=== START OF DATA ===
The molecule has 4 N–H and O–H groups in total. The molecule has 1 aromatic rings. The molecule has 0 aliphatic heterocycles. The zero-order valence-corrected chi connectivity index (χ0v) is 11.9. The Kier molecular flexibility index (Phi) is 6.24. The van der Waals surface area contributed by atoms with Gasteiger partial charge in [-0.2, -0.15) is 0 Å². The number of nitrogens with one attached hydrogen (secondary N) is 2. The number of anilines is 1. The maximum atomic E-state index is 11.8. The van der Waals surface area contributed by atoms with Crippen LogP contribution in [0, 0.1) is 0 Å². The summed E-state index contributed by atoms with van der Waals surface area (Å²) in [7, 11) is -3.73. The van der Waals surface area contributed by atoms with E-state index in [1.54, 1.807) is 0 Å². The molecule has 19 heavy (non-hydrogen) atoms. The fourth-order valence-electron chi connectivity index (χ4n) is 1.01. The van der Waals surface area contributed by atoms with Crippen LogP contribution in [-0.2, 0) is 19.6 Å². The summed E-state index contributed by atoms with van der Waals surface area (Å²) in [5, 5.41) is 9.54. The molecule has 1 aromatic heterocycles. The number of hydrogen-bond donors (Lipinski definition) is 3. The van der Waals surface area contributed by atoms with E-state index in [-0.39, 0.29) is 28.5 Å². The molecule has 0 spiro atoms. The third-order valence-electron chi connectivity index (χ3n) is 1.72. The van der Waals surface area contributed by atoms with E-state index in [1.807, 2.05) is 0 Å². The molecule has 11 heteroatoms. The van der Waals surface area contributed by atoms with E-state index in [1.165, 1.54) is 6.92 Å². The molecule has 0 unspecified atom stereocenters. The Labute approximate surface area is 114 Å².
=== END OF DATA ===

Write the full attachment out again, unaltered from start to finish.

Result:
The molecule has 4 N–H and O–H groups in total. The molecule has 1 aromatic rings. The molecule has 0 aliphatic heterocycles. The zero-order valence-corrected chi connectivity index (χ0v) is 11.9. The Kier molecular flexibility index (Phi) is 6.24. The van der Waals surface area contributed by atoms with Gasteiger partial charge in [-0.2, -0.15) is 0 Å². The number of nitrogens with one attached hydrogen (secondary N) is 2. The number of anilines is 1. The maximum atomic E-state index is 11.8. The van der Waals surface area contributed by atoms with Crippen LogP contribution in [0, 0.1) is 0 Å². The summed E-state index contributed by atoms with van der Waals surface area (Å²) in [7, 11) is -3.73. The van der Waals surface area contributed by atoms with E-state index in [1.54, 1.807) is 0 Å². The molecule has 19 heavy (non-hydrogen) atoms. The fourth-order valence-electron chi connectivity index (χ4n) is 1.01. The van der Waals surface area contributed by atoms with Crippen LogP contribution in [-0.2, 0) is 19.6 Å². The summed E-state index contributed by atoms with van der Waals surface area (Å²) in [5, 5.41) is 9.54. The molecule has 1 aromatic heterocycles. The number of hydrogen-bond donors (Lipinski definition) is 3. The van der Waals surface area contributed by atoms with E-state index in [-0.39, 0.29) is 28.5 Å². The molecule has 0 spiro atoms. The third-order valence-electron chi connectivity index (χ3n) is 1.72. The van der Waals surface area contributed by atoms with E-state index in [1.807, 2.05) is 0 Å². The molecule has 11 heteroatoms. The van der Waals surface area contributed by atoms with E-state index in [1.165, 1.54) is 6.92 Å². The molecule has 0 unspecified atom stereocenters. The Labute approximate surface area is 114 Å².